National oil companies, which control most of the reserve and production capacity on the globe, have difficulty with sharp movements in commodity oil prices. Even Arab OPEC members with low lifting costs suffer. In contrast, some multinational producers, free marketers, and oil supply and price arbitrageurs take advantage of the profit and acquisition opportunities presented by large oil price swings.
Can the nationals survive?
Leonard Le BlancNational oil companies, which control most of the reserve and production capacity on the globe, have difficulty with sharp movements in commodity oil prices. Even Arab OPEC members with low lifting costs suffer. In contrast, some multinational producers, free marketers, and oil supply and price arbitrageurs take advantage of the profit and acquisition opportunities presented by large oil price swings.
The actions of these price opportunists, along with supply and demand complexity, will present lasting problems for concerted efforts of OPEC and non-OPEC producers to stabilize oil prices. Further, oil price swings and the global economy will make it difficult for national oil companies to survive as nationalized entities. The challenges are multi-fold:
- Revenue diversity: Countries that control domestic resources through nationalization frequently favor resource-based enterprises over more difficult-to-manage value-added enterprises, limiting diversity of revenue sourcing for them. Eventually, economic well-being is coupled almost exclusively to oil exports and prices.
- Efficiency: While sometimes present in upstream departments, efficiency is not easily obtainable in the downstream sectors of national oil companies. The reason is that in exchange for exclusivity of access, nationals must accept subsidization of domestic oil product prices and employment.
- Investment planning: Because of the way national oil companies are funded, internal planning must respond equally to government's economic condition and global oil price cycles. Planning becomes precarious when governments siphon off surplus cash flow during strong oil price conditions and cut operating budgets heavily when low oil prices dominate.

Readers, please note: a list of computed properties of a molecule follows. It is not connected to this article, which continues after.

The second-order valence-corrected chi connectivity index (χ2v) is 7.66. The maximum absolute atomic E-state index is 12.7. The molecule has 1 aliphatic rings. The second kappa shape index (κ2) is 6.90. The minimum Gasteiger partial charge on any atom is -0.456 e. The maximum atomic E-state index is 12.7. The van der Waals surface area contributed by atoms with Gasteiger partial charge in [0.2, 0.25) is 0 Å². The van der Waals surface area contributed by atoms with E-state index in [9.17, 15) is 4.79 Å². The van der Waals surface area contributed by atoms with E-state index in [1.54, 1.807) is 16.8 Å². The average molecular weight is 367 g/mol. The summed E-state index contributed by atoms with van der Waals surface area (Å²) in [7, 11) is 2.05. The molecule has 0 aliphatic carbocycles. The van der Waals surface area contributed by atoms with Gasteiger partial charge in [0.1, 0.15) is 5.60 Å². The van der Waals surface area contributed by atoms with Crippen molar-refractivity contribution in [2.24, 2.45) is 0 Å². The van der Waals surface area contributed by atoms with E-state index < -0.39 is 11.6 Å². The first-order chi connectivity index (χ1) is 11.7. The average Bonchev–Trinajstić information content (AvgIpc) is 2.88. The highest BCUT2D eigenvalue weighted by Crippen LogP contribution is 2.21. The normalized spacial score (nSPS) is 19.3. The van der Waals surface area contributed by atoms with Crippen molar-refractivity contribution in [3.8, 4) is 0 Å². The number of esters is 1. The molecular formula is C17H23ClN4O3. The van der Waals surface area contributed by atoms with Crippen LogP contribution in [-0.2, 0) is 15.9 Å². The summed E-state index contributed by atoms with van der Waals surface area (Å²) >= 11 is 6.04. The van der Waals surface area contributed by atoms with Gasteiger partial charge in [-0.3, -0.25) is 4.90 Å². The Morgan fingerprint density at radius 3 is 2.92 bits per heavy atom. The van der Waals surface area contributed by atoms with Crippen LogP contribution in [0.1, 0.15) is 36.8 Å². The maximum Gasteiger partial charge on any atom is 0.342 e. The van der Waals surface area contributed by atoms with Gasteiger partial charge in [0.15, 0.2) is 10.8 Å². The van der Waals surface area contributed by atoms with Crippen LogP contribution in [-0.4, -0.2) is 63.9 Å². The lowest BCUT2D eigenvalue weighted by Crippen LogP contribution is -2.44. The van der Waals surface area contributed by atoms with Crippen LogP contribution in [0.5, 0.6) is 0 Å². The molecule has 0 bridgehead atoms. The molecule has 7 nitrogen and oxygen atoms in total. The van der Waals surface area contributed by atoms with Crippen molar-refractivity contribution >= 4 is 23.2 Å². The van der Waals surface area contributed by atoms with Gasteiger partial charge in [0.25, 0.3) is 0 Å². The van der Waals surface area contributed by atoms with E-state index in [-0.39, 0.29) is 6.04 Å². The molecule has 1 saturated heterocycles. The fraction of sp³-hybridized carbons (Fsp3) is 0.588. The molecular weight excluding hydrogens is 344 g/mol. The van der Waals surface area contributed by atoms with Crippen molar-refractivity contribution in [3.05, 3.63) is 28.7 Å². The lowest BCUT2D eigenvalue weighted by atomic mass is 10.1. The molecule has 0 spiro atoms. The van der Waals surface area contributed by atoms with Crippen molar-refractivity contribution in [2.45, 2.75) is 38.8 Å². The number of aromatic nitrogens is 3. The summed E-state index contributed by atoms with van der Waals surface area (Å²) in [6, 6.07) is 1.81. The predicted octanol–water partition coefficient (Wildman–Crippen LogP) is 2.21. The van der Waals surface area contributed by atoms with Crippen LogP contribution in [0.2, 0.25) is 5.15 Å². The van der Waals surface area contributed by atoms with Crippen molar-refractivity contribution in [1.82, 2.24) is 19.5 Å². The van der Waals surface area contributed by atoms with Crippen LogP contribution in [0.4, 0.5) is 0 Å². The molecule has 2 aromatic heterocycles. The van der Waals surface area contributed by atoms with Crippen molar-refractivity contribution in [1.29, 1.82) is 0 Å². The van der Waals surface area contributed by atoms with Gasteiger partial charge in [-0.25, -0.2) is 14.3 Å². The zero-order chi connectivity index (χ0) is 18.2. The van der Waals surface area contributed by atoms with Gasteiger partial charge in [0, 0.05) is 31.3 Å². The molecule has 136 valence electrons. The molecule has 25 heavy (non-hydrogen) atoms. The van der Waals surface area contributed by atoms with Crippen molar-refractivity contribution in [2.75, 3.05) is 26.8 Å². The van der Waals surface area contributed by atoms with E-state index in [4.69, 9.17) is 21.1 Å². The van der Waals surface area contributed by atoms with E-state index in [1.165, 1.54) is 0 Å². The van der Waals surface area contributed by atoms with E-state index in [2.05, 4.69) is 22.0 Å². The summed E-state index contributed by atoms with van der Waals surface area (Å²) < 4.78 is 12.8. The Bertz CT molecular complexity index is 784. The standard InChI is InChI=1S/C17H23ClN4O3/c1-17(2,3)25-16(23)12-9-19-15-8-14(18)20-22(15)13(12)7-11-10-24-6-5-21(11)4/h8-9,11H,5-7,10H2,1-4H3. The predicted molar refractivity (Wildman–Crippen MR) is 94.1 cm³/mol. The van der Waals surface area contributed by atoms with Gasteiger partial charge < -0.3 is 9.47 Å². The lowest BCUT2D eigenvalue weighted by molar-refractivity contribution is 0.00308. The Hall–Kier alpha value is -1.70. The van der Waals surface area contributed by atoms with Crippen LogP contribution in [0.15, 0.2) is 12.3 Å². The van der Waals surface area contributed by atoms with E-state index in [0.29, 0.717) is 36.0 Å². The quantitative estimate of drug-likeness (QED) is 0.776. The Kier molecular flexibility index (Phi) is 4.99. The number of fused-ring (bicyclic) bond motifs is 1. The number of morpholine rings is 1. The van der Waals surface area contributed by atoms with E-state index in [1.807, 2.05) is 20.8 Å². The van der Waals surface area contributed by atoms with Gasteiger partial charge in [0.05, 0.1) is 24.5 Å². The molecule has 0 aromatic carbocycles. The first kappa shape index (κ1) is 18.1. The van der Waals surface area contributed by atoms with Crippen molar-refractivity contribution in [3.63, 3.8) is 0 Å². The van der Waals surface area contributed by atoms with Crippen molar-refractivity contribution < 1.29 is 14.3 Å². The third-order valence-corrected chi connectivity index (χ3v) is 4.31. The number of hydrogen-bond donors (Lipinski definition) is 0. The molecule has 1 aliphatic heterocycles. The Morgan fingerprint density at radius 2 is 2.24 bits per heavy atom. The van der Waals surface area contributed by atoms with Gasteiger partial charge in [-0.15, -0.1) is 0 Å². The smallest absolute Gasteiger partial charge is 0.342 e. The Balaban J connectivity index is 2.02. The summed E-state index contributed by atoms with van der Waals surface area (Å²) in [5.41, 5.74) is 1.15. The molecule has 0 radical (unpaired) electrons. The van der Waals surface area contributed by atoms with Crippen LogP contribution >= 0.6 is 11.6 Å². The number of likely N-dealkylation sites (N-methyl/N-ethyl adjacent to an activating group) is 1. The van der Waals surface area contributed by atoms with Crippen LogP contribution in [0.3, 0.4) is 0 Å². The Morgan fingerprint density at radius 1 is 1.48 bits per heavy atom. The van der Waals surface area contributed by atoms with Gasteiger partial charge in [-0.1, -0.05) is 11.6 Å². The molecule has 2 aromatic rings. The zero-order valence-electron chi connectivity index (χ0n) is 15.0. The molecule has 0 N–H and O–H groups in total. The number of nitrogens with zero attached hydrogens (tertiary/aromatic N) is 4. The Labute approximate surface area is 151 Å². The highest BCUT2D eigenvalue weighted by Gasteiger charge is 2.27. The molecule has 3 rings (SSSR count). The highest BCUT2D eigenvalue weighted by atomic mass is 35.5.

Wisely and subtlyCompanies and entire industries often pay a penalty for violating unwritten rules for performance and conducting business in a responsible manner. Public derision over three oil spill incidents - Santa Barbara, Prince William Sound, and Campeche Bay (Ixtoc) - has resulted in long-lasting repercussions for the petroleum industry in North America, mostly in terms of limiting OCS access. When the industry tries to obtain relief from OCS restrictions, that dissatisfaction surfaces full tilt.
Levering penalties against businesses for poor public performance is one thing, but doing so without adequate information, or scientific or statistical support, is something else. An example is the public's lack of understanding of the roles of oil tankers and production platforms, and the probability that if one is minimized, the other will expand. Also, if every liquid bulk tanker had to carry a huge sign indicating its contents, the public might decide that production platforms and pipelines are not so bad after all. There are other misunderstandings that seem to glide right over the heads of an otherwise literate public:
- Get rid of petroleum: Some environmentalists have been able to exploit anti-business public fantasies on this issue, which discounts economic dependence on cheap energy and the cost of oil's chemical substitutes. With inexpensive plastics, wraps, fibers, resins, and feedstocks that make countless derivatives, petroleum literally turns the wheels of progress.
- Petroleum is an unnatural substance: The emotional messages following oil spills are so strong and lasting, the public fails to realize that hydrocarbons are a natural substance. Oil and gas seep from the earth in various forms and in countless locations. Methane and chain hydrocarbons were the critical ingredients in the primordial synthesis of cells and why we look for them in the search for life on other planets. With the exception of the heaviest chains, all hydrocarbons eventually make their way to the surface and into the atmosphere.
Historically, the US petroleum industry's position has been that the demand for hydrocarbons would create wider acceptance of its' business. When direct appeals were used in the past, they often proved to be heavy-handed. As a result, the industry to this day lacks the expertise and finesse to counter negative public perceptions.
The solution: Work together. Get help. Find the "exposure" capital. Find the emotional triggers. Apply efforts wisely and subtly. And do it often enough. With a better understanding of hydrocarbons and use of the resource, the US public will find it easier to accept reasonable rules for its' recovery and use, rather than defeating efforts to expand the search for it.
Copyright 1998 Oil & Gas Journal. All Rights Reserved.